Who's responsible for our NHS whilst Hunt plays spectator?

Jeremy Hunt should stop playing yahboo politics and and restore his own legal responsibility to secure a comprehensive NHS, which last year's Act scrapped.

Rachael Maskell
17 July 2013

Health secretary Jeremy Hunt’s presentation of the Keogh Report was marred by ‘spinning’ and political point scoring – yahboo politics of the worst kind.

What Hunt should have been concentrating on was the concise and well-rounded conclusions of the review, headed by Sir Bruce Keogh, the NHS medical director, into high death rates at 14 NHS trusts. 

The fact that the health secretary had to spend so much time attacking the record of the last government on the NHS demonstrates that he is a lightweight minister, out of his depth and failing to get a grip of his brief.

Since he took up his job ten months ago, he has behaved like a handwringing spectator blaming everyone else for the problems faced by the increasingly privatised NHS, except himself.

He needs to roll up his sleeves and take responsibility for what is happening under his very eyes.

What should not be forgotten is that the underlying policy of this government, instituted by Hunt’s predecessor, Andrew Lansley, is the privatisation of the NHS in its 65th year. That’s why Hunt blusters so much when what he should be doing is showing compassion for the families whose loved ones needlessly died.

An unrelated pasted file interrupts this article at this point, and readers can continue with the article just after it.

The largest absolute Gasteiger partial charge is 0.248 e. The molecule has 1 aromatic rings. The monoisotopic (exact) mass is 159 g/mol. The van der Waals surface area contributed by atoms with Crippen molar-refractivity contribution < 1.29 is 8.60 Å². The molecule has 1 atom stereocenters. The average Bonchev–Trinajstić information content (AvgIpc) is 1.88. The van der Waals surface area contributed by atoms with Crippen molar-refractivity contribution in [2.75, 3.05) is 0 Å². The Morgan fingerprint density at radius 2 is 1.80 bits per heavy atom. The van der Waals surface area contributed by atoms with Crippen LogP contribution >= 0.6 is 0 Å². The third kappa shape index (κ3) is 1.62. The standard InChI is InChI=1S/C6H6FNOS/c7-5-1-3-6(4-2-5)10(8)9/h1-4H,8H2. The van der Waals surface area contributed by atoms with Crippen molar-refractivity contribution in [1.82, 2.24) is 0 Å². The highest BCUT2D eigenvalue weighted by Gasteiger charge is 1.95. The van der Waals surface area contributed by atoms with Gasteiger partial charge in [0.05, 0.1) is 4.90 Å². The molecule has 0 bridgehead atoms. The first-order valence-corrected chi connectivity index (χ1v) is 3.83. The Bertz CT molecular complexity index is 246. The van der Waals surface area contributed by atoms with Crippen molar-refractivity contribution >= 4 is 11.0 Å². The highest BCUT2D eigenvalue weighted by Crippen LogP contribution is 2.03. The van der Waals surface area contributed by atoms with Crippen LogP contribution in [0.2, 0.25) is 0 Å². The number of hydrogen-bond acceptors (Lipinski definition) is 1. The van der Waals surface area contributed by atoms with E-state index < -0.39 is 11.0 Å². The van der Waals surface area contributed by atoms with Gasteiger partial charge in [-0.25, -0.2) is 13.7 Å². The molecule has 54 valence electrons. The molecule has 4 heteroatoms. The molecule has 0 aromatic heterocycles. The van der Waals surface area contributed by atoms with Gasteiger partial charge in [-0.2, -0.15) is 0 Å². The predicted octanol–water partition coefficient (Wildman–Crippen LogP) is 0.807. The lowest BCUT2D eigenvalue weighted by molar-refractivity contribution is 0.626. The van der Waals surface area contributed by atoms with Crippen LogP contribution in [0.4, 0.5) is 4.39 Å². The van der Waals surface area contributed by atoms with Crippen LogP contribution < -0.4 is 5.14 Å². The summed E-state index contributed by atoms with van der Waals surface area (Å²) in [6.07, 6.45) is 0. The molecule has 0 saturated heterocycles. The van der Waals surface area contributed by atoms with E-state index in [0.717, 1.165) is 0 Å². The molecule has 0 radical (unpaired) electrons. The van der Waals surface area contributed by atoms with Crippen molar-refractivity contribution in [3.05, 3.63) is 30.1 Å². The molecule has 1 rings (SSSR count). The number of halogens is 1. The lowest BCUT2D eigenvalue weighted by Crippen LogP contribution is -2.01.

As a first step, Hunt should immediately introduce emergency legislation to parliament so he can resume full responsibility for the NHS and sort out the expensive privatised dog’s dinner that is the Health and Social Care Act. The Tories conveniently wrote themselves out of being able to do anything to amend the act before it went onto the statute book.

The Francis report into the grave abuses at Mid Staffordshire NHS Foundation Trust has to be implemented in full. Since the report came out, we have seen unworkable headlines, but no action - we cannot continue with this time wasting ‘fiddling while Rome burns’ approach.”

In February Unite welcomed the Francis report, particularly the importance of whistleblowing on poor practice; the regulation of healthcare support workers; and hiding information about poor care becoming a criminal offence. Unite also called for all NHS institutions to have an independent ‘patient safety officer’, so staff and patients can raise concerns without reprisal.

It is for the governors and management of the NHS to ensure that they set out safer pathways as that’s what they are paid to do; and that there is sufficient staff to deliver medical care 24/7, 365 days a year. The current scapegoating of staff is no longer acceptable.

From now on, clinical evidence has to be the template for all that happens in the NHS - not cutting costs, services and staff numbers and introducing cuts to the skill mix. Money saving short cuts lead to shorter life spans and risks to patient care.

The public also need to be able to raise concerns independently and easily. We need the restoration of Community Health Councils (CHCs) with powers to investigate complaints, not the current toothless HealthWatch.

Finally, it should be noted that non-NHS bodies, i.e. private and "3rd sector" organisations are not obliged to even release the figures about how many staff they employ, under the so-called commercial confidentiality rules. So much for the “disinfectant of transparancy”.

But then as we know Hunt’s game is not openness, but the selling off the NHS to the private healthcare companies, many of which contribute handsomely to the coffers of the Tory party, as fast as possible.


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